In a discussion of applied and activist ethnomusicology, Henry Stobart tentatively invoked the idea of “critical distance”, warning (if I remember correctly) that it might be something worth holding on to whilst we attempt to act ethically in the field, or as advocates for our informants.
It is hardly surprising that most of us avoid talking about critical distance when we relate our experiences in the field. We are aware of the impossibility of achieving “scientific” objectivity in studies of human culture; we realise that the illusion of such objectivity has long legitimated highly subjective and frequently misleading accounts of the music we are studying; and we feel deeply suspicious of any attempts to privilege the understanding of the researcher over that of the researched, particularly if the researcher’s only qualification is a generalised training in the arts and humanities from an academic institution (probably in Europe or America) and particularly when the researched may lack the agency and economic capability to be able to represent themselves in writing.
And yet, I couldn’t help feeling glad to hear this brief mention of critical distance in the roundtable last week. In my own work, I value the fact that there is relatively little for me to gain or lose in telling one story about Indian classical music over and above another. Where the status of certain genres is contested, I feel happy that I can simply detail the different, competing interpretations of those genres without my career’s depending on which interpretation becomes the dominant narrative. Were I primarily a professional performer of Indian classical music, I would not be so lucky: my very livelihood might rely on the circulation of certain stories about the origins and past performance contexts of Indian classical music, regardless of their historical accuracy. Distance, in this case, makes it possible for me to explore and potentially to deconstruct a variety of different (and contradictory) narratives and ideologies in my work.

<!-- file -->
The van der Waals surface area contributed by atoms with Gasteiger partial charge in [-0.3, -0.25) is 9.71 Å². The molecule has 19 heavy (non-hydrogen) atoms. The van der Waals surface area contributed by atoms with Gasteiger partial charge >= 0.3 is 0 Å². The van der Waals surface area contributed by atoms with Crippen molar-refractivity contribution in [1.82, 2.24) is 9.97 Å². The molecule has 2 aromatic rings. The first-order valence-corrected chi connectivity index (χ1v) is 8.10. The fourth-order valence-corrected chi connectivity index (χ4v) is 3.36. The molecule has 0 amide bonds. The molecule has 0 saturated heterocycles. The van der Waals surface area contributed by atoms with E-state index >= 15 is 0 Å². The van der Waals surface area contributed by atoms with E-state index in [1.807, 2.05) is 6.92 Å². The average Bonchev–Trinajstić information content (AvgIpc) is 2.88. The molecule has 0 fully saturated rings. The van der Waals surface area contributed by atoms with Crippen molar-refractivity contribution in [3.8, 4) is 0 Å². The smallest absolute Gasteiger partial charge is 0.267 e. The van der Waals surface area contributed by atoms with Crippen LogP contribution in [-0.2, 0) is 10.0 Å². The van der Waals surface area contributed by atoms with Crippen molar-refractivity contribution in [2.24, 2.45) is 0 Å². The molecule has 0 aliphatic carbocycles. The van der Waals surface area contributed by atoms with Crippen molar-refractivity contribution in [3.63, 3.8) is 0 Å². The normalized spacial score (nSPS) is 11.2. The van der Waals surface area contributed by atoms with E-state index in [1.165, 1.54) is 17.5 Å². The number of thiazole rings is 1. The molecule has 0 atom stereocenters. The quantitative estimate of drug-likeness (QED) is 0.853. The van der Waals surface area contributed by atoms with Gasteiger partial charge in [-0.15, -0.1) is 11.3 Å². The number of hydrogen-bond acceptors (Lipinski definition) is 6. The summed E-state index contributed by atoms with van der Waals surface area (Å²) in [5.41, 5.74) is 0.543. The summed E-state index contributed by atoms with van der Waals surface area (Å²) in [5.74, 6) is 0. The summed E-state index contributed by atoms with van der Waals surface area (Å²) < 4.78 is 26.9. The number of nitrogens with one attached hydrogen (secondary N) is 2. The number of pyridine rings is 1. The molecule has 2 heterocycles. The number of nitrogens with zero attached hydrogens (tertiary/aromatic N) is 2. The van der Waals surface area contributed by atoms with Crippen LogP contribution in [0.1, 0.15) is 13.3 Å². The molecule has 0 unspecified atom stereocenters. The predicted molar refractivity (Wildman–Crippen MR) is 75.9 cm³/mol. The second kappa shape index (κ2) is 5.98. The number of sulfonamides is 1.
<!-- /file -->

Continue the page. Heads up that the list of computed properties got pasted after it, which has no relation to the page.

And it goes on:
I don’t want to over-simplify things. As with anyone else, my position is necessarily clouded by ideology and an agenda of which I may largely be unaware. And my situation in the field is complicated by my sense of loyalty to my teacher and an ethical obligation not to damage the reputations of my informants through my research. There are a great many Indian classical musicians who would be just as capable as I am at deconstructing the rhetoric that surrounds Indian classical music. Still, I can’t help but feel that critical distance is something to which we should continue to aspire, even while we acknowledge that it is impossible to do fieldwork without becoming directly and emotionally implicated in the culture we are studying.
So I am left wondering: what would ethnomusicological research be like if we abandoned the idea of critical distance altogether? If we don’t, how can we do research ethically and responsibly and how do we frame our scholarly objectives such that we don’t assume the intellectual superiority of researcher over researched? Is there any advantage in “coming from the outside”, in writing about a musical culture that initially feels alien and in which, at least at the beginning of our research, we are not personally involved? How might one achieve critical distance when studying a musical culture in which one is an insider, born and raised? How might one achieve critical distance after a long period of participant-observation in the field? Is critical distance necessarily undermined by the nature of our personal relationships (friendship, for example, or, I suppose, mutual dislike) with the people we encounter while doing research?